State agency Statistics Estonia has identified an interesting phenomenon regarding car ownership and usage, which in the latter case in particular has been falling in higher wage-earning demographic sectors but, paradoxically, has been rising among lower-earners.
Statistics Estonia analyst Mari Jüssi said: "An interesting situation has arisen, whereby people with lower incomes are increasingly being forced to use the car, perhaps since their jobs are outside the city and there is no public transport that takes a reasonable amount of time to get there.
"However, wealthier people have started to value their everyday life, independently of the personal car, that a car he may still have it, but he doesn't prefer to move with it on a daily basis," said Jüssi.
The opposite trend is among people with a lower than average income, where car use has increased from 20 percent to more than 40 percent in recent years, said Mari Jüssi, a mobility expert at the Transport Board.
This raises two problems, however. First, one of social inequality. The nature and schedules of more more affluent people's work has been growing increasingly flexible, with more and more opportunities to work from home, Statistics Estonia says,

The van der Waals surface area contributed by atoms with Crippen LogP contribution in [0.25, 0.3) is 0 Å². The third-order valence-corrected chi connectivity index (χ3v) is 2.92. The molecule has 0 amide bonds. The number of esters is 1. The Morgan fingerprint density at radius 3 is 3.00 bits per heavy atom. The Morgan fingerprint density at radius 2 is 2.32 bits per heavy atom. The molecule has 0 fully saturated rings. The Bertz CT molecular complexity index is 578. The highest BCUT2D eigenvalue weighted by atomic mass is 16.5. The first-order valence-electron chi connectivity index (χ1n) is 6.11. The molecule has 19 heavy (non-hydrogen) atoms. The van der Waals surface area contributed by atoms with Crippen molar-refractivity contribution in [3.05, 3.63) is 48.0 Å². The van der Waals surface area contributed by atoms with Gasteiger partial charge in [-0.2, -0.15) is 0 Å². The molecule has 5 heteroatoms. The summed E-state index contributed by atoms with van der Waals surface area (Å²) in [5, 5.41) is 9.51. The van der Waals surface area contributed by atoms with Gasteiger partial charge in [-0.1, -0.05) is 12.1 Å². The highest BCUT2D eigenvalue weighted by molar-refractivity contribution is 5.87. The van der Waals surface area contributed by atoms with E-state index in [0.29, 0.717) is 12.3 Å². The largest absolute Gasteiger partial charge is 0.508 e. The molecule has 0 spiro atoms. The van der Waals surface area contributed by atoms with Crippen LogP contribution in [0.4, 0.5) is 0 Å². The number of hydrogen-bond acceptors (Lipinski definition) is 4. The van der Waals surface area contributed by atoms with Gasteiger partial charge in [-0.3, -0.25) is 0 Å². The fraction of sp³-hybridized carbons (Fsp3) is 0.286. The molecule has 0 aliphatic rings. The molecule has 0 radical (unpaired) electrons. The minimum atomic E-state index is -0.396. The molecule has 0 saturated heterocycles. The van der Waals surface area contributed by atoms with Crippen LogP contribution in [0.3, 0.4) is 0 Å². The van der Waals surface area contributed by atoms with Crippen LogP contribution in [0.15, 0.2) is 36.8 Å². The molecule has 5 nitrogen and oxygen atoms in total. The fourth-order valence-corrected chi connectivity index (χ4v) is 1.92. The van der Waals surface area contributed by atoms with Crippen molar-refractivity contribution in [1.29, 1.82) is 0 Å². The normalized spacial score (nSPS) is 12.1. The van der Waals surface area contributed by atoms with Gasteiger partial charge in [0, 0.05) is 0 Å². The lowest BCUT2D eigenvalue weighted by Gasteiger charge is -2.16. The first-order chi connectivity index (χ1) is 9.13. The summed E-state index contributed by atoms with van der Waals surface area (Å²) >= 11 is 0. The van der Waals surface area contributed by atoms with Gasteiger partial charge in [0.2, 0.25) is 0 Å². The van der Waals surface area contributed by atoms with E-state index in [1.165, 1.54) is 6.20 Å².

According to statistics, all this has led people in the mentioned target group to move from car to bicycle or walking. At the same time, blue-collar workers' jobs are increasingly located outside the city, while still have their residences inside the city to work, and cannot do so easily via public transport.
"At the same time, we do have this free public transport [inside Tallinn city limits], which still has a social dimension in that people with lower incomes can save on their household expenses, but, and maybe this is in exaggerated form, a situation has arisen where people are saving the [public transport] ticket money for a year, and buying a car with that saved sum and using it to commuted," Jüssi went on.
The trend is also underscored by planning issues where development often takes place on the fringes of the larger towns, where land may be cheaper, but workers having to travel out there, and also customers in the case of large, out-of-town stores, are picking up the tab instead.
The Statistics Estonia survey questionnaire covered the primary methods of travel between home and work or between home and school, and revealed that while car ownership in Tallinn had risen rapidly over the past decade, the trend has been for a slow-down in the past three-to-four years.
Of positive take-aways, Jüssi pointed to the rising popularity of a car-independent lifestyle.
Public transport (bus, tram, trolleybus) inside Tallinn has been free to residents for over a decade.
Inside Tallinn, newer road developments put a higher emphasis on pedestrians and non-motor vehicle transport (and lead to road closures while the work is being done), while Tartu has temporarily held a "car-free avenue" in recent summers.
Editor: Andrew Whyte
Source: Statistics Estonia